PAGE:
This summer, Pepperdine will be hosting the John Stauffer Endowment for Undergraduate Summer Research in Chemistry, giving 10 to 12 chemistry students the opportunity to do intensive research for 11 weeks.
The John Stauffer Charitable Trust has made the program possible, by offering up to $1 million in a challenge grant, matching the University per dollar raised with the hopes of eventually reaching $2 million.
“For the most part our students aren’t able to study over the summer because they don’t have the funds to do so, and this is when they get the most concentrated time with faculty,” said Dawn Pettersen, director of Seaver and George Pepperdine College Associates.
“So the goal is for as many students to be able to conduct research, which they are typically getting published and presenting at conferences,” she said. “We’re talking about opportunities at Pepperdine that other undergraduate students at other colleges would never get.”
The John Stauffer Charitable Trust picked Pepperdine along with eight other schools for the Stauffer Endowment, offering the university the option to match up to $200,000 a year for five years, according to Pettersen.
Pettersen said that for students to be able to stay over the summer, Dean Marrs has to find money somewhere.
“Though the Dean has seen that as a priority, oftentimes to do one thing, you have to pull from another area,” she said. “So this endowment will mean that he will be able to guarantee that opportunity for students for ever and ever. It is something that he will no longer have to try and find money for – it will always be there.”
The program got the go ahead in August, which gave them until the following August to raise $200,000. But the Stauffer Charitable Trust counts the calendar year, and the program only had four months of 2013 left to raise the funds. They ended up not reaching the goal.
“They’ll match whatever we do raise,” Pettersen said. “It’s still money that we would have never had before. So even if we only raise $150,000, that’s $300,000 that we never had. We’re hoping that since we didn’t reach the mark last year, we hit $300,000, and they choose to match us.”
Pettersen said the program is mainly looking toward alumni who participated in the Pepperdine chemistry program.
“We’re hoping to promote the opportunity for others that past students benefited from,” Pettersen said. “We’re also asking parents of alumni and parents of students taking advantage of the chemistry program now. In particular, we’re asking those who were able to do the research and those who went through the field of chemistry to donate.”
Alumna Amanda Phelps, who graduated with a bachelor’s degree in Chemistry in 1998, wrote in an email that Pepperdine’s chemistry program is unique for its “combination of a liberal arts education and an extremely knowledgable and competent science staff.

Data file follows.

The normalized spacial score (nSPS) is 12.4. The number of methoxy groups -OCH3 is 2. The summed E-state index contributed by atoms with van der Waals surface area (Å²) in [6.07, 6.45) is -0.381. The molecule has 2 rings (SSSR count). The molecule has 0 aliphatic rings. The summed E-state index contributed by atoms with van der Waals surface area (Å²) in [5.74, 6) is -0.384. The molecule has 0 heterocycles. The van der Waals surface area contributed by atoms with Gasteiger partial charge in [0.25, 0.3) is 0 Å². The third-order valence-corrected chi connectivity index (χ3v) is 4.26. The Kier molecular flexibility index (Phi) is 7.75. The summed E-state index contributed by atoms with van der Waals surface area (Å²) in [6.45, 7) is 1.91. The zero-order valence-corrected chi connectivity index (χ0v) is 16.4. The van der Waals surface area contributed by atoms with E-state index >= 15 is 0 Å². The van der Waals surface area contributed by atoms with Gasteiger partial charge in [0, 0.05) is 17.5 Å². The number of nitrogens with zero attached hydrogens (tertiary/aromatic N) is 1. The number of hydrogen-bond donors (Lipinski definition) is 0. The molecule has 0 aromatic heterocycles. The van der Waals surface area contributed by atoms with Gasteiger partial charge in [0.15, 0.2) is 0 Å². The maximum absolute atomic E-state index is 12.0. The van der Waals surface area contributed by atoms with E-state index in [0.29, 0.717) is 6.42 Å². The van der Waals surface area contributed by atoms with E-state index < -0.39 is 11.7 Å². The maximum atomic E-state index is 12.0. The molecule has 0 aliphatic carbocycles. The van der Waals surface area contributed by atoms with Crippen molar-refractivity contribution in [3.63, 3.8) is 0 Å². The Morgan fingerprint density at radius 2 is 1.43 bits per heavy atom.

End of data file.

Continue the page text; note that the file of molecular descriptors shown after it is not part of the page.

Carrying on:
“The small class sizes afford the professors the opportunity to get to know each of their students,” Phelps wrote. “The laboratories, equipment and instrumentation are state of the art and the staff also strives to be aware of the current trends and technological advances in their field.”
After graduating from Pepperdine, Phelps got her master’s degree in Materials Science and Engineering at UCLA. She currently works as a criminalist at the Los Angeles Police Department as well as an adjunct professor at Pepperdine in the natural science division (chemistry).
“This day and age, many more people are obtaining advanced degrees, and by allowing our undergraduates to have research opportunities, we are in essence giving them a head start in that race [to be accepted into quality Graduate school programs],” Phelps wrote. “Additionally, having research opportunities early on in one’s studies, such as during an undergraduate career, it gives one the ability to see firsthand how the real world operates, especially in a research environment. One can begin to see and appreciate the successes [and failures] involved in research.”
Along with reaching out to alumni, Pettersen said the program is also contacting foundations and corporations interested in the type of work Pepperdine students are doing.
“Our students, because they’re published, are sought after more than any other undergraduate level students,” Pettersen said.
The 10 students chosen for the summer program will be selected based on a high level of interest and the subject matter they will research, according to Petterson.
Marrs wrote in an email that one of the major initiatives of Seaver College is to promote and increase research opportunities for undergraduate students.
“Undergrads who have had a chance to participate in undergraduate research not only have a greater acceptance rate into graduate schools, but also tend to excel once they matriculate,” Marrs said. “We regularly receive positive feedback from graduate schools that accept our undergraduates; they let us know that our students are often the best prepared students they admit.”
Pettersen, who graduated in 1988, said one of the things she appreciates the most about Pepperdine is the opportunities the university gives undergrads.
“I know there are other schools out there that have great programs, but I know they don’t have the really high-end opportunities like they do at Pepperdine,” Pettersen said. “I think it’s so fortunate, and I don’t know of any other school that does that. The Dean’s priorities are to always make opportunities available to students. That’s why we love Pepperdine.”
To make a donation, please visit https://give.pepperdine.edu/seaver/staufferendowment.
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